Pound­ing the East Coast Pave­ment, Quickly

In just one year, a Halifax coach has trans­formed a small in­for­mal train­ing group into a pow­er­house run­ning club, with PB’s ga­lore.

Canadian Running - - GOLDEN SHOE AWARDS - By Tara Camp­bell

When Lee McCar­ron was ap­proached by a group of Halifax’s top road run­ners to take over af­ter the pass­ing of leg­endary coach Cliff Matthews lit­tle did he know he was about to em­bark on a life-chang­ing ex­pe­ri­ence. In July 2015, four months af­ter coach Matthews suf­fered a fa­tal heart at­tack while in Kenya train­ing with one of the coun­try’s top mas­ters run­ners, Denise Rob­son, 10 of his run­ners reached out to McCar­ron in hopes of filling the void left by their beloved coach. “They had gone through some op­tions, like on­line coach­ing, or hav­ing some­one within the group lead­ing it,” said McCar­ron. “The main thing they wanted was to keep that core group to­gether.”

McCar­ron, who was in his fourth year as as­sis­tant coach with the Dal­housie Univer­sity cross-coun­try team, sat down with a cou­ple of Matthew’s for­mer ath­letes and talked through the po­ten­tial op­por­tu­nity. It didn’t take long for McCar­ron to sign on.

“I knew I could take on 10 and thought I could meet their needs,” said McCar­ron. He kept the sched­ule Matthews had es­tab­lished – meet­ing Wed­nes­days and Satur­days – and away they went.

McCar­ron’s ap­proach to coach­ing has con­sis­tently been to put the ath­lete’s fo­cus on the process rather than the re­sults, and he brought this at­ti­tude to his new group of ath­letes. “PB’s aren’t ev­ery­thing, it’s about en­joy­ing the process and I think that what I’ve re­ally been able to fo­cus on that with the group,” said McCar­ron. “Suc­cess will come if you’re able to en­joy it and have fun, in­stead of stress­ing over the lit­tle things.”

And in­deed, suc­cess has come. Since em­bark­ing on this new chal­lenge McCar­ron’s ath­letes, who have adopted the Road Ham­mers as their of­fi­cial name, have been light­ing up the At­lantic Canada road rac­ing scene. “Al­most ev­ery­one within the group has set at least one PB over the last year, and many have run PB’s al­most each time they race,” ex­plained McCar­ron.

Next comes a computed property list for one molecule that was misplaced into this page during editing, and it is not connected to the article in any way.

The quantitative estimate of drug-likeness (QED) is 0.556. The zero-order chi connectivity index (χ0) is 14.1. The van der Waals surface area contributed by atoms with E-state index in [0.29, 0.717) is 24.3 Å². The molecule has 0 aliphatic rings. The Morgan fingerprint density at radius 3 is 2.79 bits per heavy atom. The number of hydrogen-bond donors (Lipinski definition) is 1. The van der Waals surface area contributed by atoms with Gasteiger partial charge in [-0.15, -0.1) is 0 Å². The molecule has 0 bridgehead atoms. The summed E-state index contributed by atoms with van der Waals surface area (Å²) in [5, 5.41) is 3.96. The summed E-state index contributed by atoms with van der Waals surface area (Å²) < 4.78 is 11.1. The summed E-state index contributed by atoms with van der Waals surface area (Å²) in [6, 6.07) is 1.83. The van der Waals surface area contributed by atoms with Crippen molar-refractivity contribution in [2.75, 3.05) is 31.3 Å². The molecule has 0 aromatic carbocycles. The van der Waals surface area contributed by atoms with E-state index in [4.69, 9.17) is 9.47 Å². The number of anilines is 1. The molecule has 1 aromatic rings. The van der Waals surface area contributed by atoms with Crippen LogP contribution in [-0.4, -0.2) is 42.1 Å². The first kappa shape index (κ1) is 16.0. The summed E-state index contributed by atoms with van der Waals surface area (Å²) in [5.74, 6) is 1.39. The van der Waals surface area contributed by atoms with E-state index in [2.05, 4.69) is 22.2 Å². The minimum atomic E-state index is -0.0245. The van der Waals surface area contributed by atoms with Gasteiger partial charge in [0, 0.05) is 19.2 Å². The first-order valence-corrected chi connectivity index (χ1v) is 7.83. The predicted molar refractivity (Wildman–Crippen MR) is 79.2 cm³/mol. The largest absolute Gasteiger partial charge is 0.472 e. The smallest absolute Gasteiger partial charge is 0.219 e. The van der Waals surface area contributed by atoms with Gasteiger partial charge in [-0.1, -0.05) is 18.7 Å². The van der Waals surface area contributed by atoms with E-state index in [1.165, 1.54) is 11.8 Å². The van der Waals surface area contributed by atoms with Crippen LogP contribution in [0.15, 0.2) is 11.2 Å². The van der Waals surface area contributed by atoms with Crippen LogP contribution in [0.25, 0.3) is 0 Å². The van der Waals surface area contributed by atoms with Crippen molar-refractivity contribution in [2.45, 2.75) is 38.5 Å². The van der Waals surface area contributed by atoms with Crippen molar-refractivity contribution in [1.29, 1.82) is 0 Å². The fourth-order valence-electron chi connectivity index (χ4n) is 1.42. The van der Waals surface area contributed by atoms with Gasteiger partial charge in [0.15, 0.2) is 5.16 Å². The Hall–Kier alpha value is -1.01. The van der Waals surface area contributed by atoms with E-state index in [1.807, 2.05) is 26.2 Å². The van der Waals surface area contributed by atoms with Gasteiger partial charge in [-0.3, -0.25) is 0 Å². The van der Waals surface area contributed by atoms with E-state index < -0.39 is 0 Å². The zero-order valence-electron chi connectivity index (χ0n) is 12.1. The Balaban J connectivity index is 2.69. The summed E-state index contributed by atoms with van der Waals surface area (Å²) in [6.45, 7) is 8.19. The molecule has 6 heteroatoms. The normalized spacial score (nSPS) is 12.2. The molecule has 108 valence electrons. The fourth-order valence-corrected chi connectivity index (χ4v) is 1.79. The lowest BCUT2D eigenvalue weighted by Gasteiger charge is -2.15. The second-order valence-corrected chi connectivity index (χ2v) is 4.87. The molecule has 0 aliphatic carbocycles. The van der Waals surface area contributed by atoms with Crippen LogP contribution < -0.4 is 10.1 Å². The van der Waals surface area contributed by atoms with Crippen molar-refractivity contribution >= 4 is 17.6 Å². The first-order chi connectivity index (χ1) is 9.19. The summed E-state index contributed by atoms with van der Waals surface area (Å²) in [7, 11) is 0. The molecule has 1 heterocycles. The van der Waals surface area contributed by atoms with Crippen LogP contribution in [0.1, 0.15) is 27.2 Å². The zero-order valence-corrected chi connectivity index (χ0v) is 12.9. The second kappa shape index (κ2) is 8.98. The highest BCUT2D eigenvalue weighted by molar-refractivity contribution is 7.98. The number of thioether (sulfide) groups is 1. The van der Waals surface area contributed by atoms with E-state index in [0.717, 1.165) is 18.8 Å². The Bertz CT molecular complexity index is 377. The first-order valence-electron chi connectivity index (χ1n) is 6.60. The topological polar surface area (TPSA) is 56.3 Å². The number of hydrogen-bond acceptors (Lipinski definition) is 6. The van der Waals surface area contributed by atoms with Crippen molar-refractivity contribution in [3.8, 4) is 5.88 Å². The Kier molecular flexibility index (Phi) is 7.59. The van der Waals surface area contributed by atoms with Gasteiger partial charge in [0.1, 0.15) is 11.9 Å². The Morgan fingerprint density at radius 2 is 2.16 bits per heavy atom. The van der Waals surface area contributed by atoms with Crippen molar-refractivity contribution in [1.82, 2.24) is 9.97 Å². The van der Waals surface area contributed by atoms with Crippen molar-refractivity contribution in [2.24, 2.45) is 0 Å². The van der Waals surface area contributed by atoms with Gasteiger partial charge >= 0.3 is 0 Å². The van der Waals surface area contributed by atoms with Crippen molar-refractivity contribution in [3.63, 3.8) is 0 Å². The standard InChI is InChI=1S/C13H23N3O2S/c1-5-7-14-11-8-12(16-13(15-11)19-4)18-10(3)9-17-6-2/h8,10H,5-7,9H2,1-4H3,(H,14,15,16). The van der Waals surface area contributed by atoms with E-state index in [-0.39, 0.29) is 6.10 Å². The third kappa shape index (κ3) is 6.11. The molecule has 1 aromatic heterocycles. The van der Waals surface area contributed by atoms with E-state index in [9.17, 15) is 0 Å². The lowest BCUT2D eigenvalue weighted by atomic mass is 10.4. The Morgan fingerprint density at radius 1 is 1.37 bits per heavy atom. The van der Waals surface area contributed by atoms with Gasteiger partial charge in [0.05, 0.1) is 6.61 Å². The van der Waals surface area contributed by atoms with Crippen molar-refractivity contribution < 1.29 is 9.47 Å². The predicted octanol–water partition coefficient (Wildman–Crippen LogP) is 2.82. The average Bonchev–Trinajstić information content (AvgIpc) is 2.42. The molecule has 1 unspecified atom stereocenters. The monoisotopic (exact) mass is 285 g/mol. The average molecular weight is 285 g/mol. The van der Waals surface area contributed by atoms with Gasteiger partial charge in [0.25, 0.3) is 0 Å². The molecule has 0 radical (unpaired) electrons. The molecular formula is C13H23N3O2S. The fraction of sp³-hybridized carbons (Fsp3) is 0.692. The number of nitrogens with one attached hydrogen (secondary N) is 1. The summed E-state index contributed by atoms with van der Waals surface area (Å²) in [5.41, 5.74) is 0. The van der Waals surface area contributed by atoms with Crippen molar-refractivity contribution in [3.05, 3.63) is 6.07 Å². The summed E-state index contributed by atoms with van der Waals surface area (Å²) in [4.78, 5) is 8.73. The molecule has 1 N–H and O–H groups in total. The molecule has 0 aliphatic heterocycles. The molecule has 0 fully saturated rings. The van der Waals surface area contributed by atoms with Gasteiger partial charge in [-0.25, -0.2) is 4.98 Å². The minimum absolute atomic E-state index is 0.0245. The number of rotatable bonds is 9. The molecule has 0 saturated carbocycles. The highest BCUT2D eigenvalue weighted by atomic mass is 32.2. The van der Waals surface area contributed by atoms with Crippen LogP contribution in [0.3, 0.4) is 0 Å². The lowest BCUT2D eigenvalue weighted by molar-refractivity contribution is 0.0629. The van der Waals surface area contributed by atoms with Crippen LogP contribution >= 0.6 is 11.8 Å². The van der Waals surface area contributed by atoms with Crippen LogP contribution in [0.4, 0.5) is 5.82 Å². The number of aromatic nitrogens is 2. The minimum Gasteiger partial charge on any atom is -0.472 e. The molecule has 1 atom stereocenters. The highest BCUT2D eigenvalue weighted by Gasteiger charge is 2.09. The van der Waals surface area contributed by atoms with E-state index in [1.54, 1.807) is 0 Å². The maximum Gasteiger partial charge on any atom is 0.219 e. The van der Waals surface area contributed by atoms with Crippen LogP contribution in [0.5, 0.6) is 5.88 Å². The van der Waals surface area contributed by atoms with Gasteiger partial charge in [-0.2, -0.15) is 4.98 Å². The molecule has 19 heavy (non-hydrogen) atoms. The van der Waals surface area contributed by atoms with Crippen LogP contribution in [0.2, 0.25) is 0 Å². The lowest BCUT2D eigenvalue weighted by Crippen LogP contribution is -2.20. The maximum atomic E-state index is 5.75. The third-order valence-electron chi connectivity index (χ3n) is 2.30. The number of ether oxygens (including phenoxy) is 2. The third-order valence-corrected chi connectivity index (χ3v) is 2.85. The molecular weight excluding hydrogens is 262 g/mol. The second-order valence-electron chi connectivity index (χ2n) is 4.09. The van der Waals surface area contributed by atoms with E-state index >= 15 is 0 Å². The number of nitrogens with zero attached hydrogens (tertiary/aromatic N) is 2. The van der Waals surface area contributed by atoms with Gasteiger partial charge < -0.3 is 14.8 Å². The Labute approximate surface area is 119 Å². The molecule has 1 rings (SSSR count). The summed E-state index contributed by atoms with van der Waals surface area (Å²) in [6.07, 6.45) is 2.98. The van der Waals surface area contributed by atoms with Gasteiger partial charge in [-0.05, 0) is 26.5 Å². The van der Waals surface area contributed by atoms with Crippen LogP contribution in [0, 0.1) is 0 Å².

The Road Ham­mers’ suc­cess on the roads has caught the at­ten­tion of the lo­cal run­ning scene and be­yond. McCar­ron has been bom­barded with re­quests from run­ners to join the club, and he’s wel­comed more than 50 run­ners on board over the past year who have met their standard times.

“When I took on 10 ath­letes last year, I didn’t think we’d ever be able to bal­loon to where we are now, which is more than 60 mem­bers – with in­ter­est weekly,” said McCar­ron. The over­whelm­ing re­sponse to the club, and its suc­cess proved enough for McCar­ron to make a ma­jor shift in his life. This past Septem­ber he left his as­sis­tant coach­ing po­si­tion at Dal­housie to fo­cus on

the Road Ham­mers.

“I en­joyed ev­ery minute of it [at Dal­housie], but I just can’t coach ev­ery night of the week,” said McCar­ron. “I stepped away in or­der to be able to grow the Road Ham­mers the way I’d like.”

As McCar­ron cont in­ues to build his club, he re­mains hum­ble and very much aware of the spirit in which the Road Ham­mers was founded.

“Lead­ing Cliff ’s run­ners is an hon­our, they had such a spe­cial group within the city, and Cliff was amaz­ing to all of them,” ex­plained McCar­ron. “He built a great le­gacy within the com­mu­nity, and I’m grate­ful to be able to con­tinue that.”

“Suc­cess will come if you’re able to en­joy it and have fun, in­stead of stress­ing over the lit­tle things.”

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